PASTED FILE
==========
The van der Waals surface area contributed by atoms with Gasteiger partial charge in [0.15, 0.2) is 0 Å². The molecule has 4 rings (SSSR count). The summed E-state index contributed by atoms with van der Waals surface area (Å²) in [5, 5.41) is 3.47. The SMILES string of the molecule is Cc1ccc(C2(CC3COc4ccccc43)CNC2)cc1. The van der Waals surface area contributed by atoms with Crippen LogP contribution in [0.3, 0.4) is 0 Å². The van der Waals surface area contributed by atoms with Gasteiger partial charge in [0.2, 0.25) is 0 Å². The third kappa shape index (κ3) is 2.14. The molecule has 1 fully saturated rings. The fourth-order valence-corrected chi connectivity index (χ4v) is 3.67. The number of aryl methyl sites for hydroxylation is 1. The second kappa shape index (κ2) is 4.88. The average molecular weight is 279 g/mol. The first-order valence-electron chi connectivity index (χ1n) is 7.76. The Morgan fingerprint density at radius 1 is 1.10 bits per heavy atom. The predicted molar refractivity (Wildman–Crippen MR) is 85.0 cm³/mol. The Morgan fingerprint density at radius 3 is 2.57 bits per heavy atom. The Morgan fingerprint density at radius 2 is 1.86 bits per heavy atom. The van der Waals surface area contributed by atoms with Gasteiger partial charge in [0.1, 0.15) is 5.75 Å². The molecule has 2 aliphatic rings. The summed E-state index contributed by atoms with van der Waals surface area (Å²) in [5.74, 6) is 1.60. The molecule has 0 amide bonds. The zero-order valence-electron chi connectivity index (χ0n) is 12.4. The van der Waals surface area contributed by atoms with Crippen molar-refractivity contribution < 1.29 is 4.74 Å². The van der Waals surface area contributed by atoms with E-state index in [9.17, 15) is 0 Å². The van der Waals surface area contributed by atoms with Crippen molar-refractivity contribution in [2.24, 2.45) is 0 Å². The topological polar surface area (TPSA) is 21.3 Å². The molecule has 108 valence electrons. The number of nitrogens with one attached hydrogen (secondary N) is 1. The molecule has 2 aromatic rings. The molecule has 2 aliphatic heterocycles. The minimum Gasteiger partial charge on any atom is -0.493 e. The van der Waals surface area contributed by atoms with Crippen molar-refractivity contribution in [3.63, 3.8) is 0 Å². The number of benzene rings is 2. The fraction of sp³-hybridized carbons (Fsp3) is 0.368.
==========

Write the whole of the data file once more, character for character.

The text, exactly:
The van der Waals surface area contributed by atoms with Gasteiger partial charge in [0.15, 0.2) is 0 Å². The molecule has 4 rings (SSSR count). The summed E-state index contributed by atoms with van der Waals surface area (Å²) in [5, 5.41) is 3.47. The SMILES string of the molecule is Cc1ccc(C2(CC3COc4ccccc43)CNC2)cc1. The van der Waals surface area contributed by atoms with Crippen LogP contribution in [0.3, 0.4) is 0 Å². The van der Waals surface area contributed by atoms with Gasteiger partial charge in [0.2, 0.25) is 0 Å². The third kappa shape index (κ3) is 2.14. The molecule has 1 fully saturated rings. The fourth-order valence-corrected chi connectivity index (χ4v) is 3.67. The number of aryl methyl sites for hydroxylation is 1. The second kappa shape index (κ2) is 4.88. The average molecular weight is 279 g/mol. The first-order valence-electron chi connectivity index (χ1n) is 7.76. The Morgan fingerprint density at radius 1 is 1.10 bits per heavy atom. The predicted molar refractivity (Wildman–Crippen MR) is 85.0 cm³/mol. The Morgan fingerprint density at radius 3 is 2.57 bits per heavy atom. The Morgan fingerprint density at radius 2 is 1.86 bits per heavy atom. The van der Waals surface area contributed by atoms with Gasteiger partial charge in [0.1, 0.15) is 5.75 Å². The molecule has 2 aliphatic rings. The summed E-state index contributed by atoms with van der Waals surface area (Å²) in [5.74, 6) is 1.60. The molecule has 0 amide bonds. The zero-order valence-electron chi connectivity index (χ0n) is 12.4. The van der Waals surface area contributed by atoms with Crippen molar-refractivity contribution < 1.29 is 4.74 Å². The van der Waals surface area contributed by atoms with E-state index in [9.17, 15) is 0 Å². The van der Waals surface area contributed by atoms with Crippen molar-refractivity contribution in [2.24, 2.45) is 0 Å². The topological polar surface area (TPSA) is 21.3 Å². The molecule has 108 valence electrons. The number of nitrogens with one attached hydrogen (secondary N) is 1. The molecule has 2 aromatic rings. The molecule has 2 aliphatic heterocycles. The minimum Gasteiger partial charge on any atom is -0.493 e. The van der Waals surface area contributed by atoms with Crippen molar-refractivity contribution in [3.63, 3.8) is 0 Å². The number of benzene rings is 2. The fraction of sp³-hybridized carbons (Fsp3) is 0.368.